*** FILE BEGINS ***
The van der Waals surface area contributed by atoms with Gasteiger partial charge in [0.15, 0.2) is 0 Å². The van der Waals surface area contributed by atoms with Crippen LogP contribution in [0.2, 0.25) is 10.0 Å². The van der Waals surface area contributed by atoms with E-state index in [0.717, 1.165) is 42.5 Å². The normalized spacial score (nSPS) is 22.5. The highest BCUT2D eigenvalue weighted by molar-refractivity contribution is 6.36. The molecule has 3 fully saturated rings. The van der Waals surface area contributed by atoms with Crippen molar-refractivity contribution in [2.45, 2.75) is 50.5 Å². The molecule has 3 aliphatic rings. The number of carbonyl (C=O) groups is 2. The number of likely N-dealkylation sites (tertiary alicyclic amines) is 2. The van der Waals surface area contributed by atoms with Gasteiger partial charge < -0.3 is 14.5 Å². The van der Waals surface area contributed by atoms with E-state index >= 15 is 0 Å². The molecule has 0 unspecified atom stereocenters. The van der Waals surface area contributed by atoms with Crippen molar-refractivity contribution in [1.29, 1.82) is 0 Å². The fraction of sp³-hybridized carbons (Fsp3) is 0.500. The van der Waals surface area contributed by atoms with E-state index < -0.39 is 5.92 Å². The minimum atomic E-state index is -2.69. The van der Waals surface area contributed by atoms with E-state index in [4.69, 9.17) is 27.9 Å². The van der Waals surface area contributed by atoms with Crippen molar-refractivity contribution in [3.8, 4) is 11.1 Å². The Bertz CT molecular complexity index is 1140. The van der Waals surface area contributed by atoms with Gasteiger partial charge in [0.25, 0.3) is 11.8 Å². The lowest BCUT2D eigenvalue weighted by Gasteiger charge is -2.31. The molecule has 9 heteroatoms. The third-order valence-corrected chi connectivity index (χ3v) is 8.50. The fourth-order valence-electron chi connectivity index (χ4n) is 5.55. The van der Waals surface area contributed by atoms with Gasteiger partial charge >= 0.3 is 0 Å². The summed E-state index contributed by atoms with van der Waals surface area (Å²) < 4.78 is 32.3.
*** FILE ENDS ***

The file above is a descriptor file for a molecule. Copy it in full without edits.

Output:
The van der Waals surface area contributed by atoms with Gasteiger partial charge in [0.15, 0.2) is 0 Å². The van der Waals surface area contributed by atoms with Crippen LogP contribution in [0.2, 0.25) is 10.0 Å². The van der Waals surface area contributed by atoms with E-state index in [0.717, 1.165) is 42.5 Å². The normalized spacial score (nSPS) is 22.5. The highest BCUT2D eigenvalue weighted by molar-refractivity contribution is 6.36. The molecule has 3 fully saturated rings. The van der Waals surface area contributed by atoms with Crippen molar-refractivity contribution in [2.45, 2.75) is 50.5 Å². The molecule has 3 aliphatic rings. The number of carbonyl (C=O) groups is 2. The number of likely N-dealkylation sites (tertiary alicyclic amines) is 2. The van der Waals surface area contributed by atoms with Gasteiger partial charge < -0.3 is 14.5 Å². The van der Waals surface area contributed by atoms with E-state index >= 15 is 0 Å². The molecule has 0 unspecified atom stereocenters. The van der Waals surface area contributed by atoms with Crippen molar-refractivity contribution in [1.29, 1.82) is 0 Å². The fraction of sp³-hybridized carbons (Fsp3) is 0.500. The van der Waals surface area contributed by atoms with E-state index < -0.39 is 5.92 Å². The minimum atomic E-state index is -2.69. The van der Waals surface area contributed by atoms with E-state index in [4.69, 9.17) is 27.9 Å². The van der Waals surface area contributed by atoms with Crippen molar-refractivity contribution in [3.8, 4) is 11.1 Å². The Bertz CT molecular complexity index is 1140. The van der Waals surface area contributed by atoms with Gasteiger partial charge in [0.25, 0.3) is 11.8 Å². The lowest BCUT2D eigenvalue weighted by Gasteiger charge is -2.31. The molecule has 9 heteroatoms. The third-order valence-corrected chi connectivity index (χ3v) is 8.50. The fourth-order valence-electron chi connectivity index (χ4n) is 5.55. The van der Waals surface area contributed by atoms with Gasteiger partial charge >= 0.3 is 0 Å². The summed E-state index contributed by atoms with van der Waals surface area (Å²) < 4.78 is 32.3.